Monday, November 10, 2003

Kill one for the Gipper. Before the beatification of Ronald Reagan is complete, we might want to step back and consider his administration's involvement (somehow, the phrase his involvement inevitably rings false) in one of the seamier episodes of the 1980s: US support for Guatemala's right-wing death squads.

According to this Tim Weiner piece in this morning's New York Times, the worst possible outcome has been avoided -- that is, former dictator Efraín Ríos Montt, a butcher (and born-again Christian!) trained at the notorious School of the Americas, did not make the runoff.

James S. Henry has written an excellent overview of how the Reagan White House supported right-wing terrorism in Guatemala, which claimed nearly all of the 200,000 lives that were lost during that violent time. After crediting Jimmy Carter with substantially reducing assistance to the butchers of Guatemala, Henry writes:

But when Ronald Reagan took office in January 1981, the old public policy of mutual understanding and back-scratching returned. Indeed, Deputy White House Chief of Staff Michael Deaver's LA/DC- based PR firm, Deaver and Hannaford, was hired by the junta's cronies, a substantial amount of Guatemalan money reportedly found its way to the Reagan war chest, and sanctions against US arms purchases disappeared.

Thanks to Al Giordano's Big, Left, Outside weblog for pointing me to Henry.

Meanwhile, NPR yesterday ran one of the most bizarre stories you're ever likely to hear. Apparently a major issue in the Guatemalan election campaign is the demand for back pay by former members of the right-wing death squads.

You can listen to the report in Real Audio by clicking here.

Hypocritic oath. Let's get this straight. George W. Bush, just as he did in the 2000 campaign, has opted out of the public campaign-finance system.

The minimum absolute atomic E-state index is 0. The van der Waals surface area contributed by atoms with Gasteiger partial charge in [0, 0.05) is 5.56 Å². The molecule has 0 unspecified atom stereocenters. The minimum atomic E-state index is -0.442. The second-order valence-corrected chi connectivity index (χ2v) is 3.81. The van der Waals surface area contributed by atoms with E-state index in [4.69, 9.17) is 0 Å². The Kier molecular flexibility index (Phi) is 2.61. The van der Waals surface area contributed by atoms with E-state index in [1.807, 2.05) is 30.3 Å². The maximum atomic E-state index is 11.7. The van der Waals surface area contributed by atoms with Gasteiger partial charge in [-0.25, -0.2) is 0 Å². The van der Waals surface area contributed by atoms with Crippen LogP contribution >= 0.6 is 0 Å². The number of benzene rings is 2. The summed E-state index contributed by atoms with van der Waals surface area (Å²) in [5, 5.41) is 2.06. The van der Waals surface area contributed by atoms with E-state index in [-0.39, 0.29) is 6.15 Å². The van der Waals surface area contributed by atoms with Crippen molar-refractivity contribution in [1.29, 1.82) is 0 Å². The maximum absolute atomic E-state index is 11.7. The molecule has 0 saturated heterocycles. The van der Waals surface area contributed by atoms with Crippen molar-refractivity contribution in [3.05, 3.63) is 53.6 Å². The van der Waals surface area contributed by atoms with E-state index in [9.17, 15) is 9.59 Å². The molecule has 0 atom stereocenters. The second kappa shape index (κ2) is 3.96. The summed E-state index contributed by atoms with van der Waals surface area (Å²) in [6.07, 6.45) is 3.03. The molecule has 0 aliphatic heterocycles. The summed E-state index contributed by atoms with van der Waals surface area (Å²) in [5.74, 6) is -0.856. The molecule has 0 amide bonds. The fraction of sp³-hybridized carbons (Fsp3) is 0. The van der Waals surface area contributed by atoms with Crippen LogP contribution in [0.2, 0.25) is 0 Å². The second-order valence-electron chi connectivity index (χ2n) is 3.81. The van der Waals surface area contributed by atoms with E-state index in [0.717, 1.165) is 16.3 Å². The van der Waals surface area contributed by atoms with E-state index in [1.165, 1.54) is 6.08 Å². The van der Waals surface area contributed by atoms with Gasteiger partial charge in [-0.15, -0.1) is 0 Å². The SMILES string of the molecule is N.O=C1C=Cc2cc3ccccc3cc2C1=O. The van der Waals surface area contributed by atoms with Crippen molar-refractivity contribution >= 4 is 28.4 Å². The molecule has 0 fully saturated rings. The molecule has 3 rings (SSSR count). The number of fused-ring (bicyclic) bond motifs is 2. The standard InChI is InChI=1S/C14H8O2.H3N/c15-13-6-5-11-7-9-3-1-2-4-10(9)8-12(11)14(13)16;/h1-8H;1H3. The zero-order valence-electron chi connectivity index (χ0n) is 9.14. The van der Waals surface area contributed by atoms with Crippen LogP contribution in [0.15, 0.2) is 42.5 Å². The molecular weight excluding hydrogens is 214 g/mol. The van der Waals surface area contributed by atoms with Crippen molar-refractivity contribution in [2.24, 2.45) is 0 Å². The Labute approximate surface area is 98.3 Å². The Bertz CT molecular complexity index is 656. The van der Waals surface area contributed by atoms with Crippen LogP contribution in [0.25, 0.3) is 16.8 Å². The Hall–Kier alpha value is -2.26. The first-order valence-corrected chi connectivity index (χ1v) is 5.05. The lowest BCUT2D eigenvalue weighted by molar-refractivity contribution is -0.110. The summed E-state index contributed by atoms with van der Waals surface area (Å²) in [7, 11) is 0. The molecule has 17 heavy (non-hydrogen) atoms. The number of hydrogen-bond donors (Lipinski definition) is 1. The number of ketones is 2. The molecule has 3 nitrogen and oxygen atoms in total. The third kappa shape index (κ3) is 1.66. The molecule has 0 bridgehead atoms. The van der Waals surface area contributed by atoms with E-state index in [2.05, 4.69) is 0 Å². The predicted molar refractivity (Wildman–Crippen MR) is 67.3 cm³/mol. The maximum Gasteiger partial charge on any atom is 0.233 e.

Howard Dean knows he can't keep up with Bush unless he follows suit. So, according to John Kerry, Dean has gone over to the dark side.

Kerry on Dean: "I'm disappointed that Governor Dean has taken a very different road than Democrats have stood for as a matter of principle."

But Kerry knows he can't keep up with Dean unless he opts out of the public system. So that's exactly what he intends to do later this week. Kerry, though, wants us to know that his reformist credentials are intact.

Kerry on Kerry: "We're going to make our decision over the course of the next day or so. Now, whether I will or not, I'll make that decision. But I'm prepared to.... I've always said if any Democrat decides not to live by it, then I think, within the universe of Democrats, we have to make our decisions."

Whether you like what they're doing or not, the truth is that Dean and Kerry are doing precisely the same thing for precisely the same reason.

Here is Andrew Miga's Boston Herald account of Kerry's appearance on CBS's Face the Nation yesterday.

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